Japanese Meiji Emperor and Empress
Silver Portraits

In the Meiji period Japanese silver artisans took over the western technique
to make portraits of persons in silver repousse .
These portraits of the Meiji Emperor and Empress where made around 1900.
These portraits were presented as a gift by the Emperor to Japanese
Noble families or high officials.
The Imperial mon is on the frame
Click for portrait of
the Empress
Portrait of the Meiji Emperor , silver repousse.
Around 1900
Size with wooden frame 44 x 38 cm
Size of the silver panel 22,5 x 16,5 cm.
Signed at the back Unno Bisei, the Go or art name of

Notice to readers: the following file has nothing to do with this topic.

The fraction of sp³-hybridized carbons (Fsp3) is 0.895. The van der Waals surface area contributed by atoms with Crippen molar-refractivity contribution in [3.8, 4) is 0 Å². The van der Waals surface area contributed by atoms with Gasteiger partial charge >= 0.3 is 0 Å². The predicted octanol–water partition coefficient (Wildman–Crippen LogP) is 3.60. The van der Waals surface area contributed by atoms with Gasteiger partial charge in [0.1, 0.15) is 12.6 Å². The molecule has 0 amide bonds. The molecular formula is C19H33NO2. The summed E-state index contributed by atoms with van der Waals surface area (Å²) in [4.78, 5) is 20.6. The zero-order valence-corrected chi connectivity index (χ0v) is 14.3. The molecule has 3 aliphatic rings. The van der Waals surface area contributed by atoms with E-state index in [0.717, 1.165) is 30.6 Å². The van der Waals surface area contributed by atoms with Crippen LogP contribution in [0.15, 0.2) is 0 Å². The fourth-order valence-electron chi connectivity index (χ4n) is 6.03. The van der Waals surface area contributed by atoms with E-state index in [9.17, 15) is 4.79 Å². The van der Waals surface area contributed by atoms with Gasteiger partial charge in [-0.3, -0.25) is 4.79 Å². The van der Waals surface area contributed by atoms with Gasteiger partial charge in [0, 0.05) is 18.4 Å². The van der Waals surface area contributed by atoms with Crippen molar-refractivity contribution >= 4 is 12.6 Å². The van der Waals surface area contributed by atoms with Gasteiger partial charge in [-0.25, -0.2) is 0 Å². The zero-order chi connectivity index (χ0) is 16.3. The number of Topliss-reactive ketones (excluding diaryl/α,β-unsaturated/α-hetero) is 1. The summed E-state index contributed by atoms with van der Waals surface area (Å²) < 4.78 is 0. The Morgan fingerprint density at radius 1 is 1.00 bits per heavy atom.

Unno Yoshimori II ( 1864 - 1919 )
On the back of the frame is written in Japanese
Meiji tenno son kei (respected figure of the Meiji emperor ), Tokyo bijutsu gakko kyoju (professor at the Tokyo art school), ju goi (a goi rank), Unno Bisei and a red seal
Unno Bisei was a well known Meiji silver artist.
He became Professor at the Imperial Fine Art College in Tokyo in 1891
and was awarded the honorable title, teishitsugigeiin (Imperial household artist) in 1892.

The silvered portrait of the Meiji emperor was probably based on Bisei's original work and a certain number of the portraits were made for presentation in the Meiji period.

Unno Bisei wrote a few chapters in the standard work for western silversmith:
H. Wilson : Silverwork and Jewellery. Pitman,1902. London.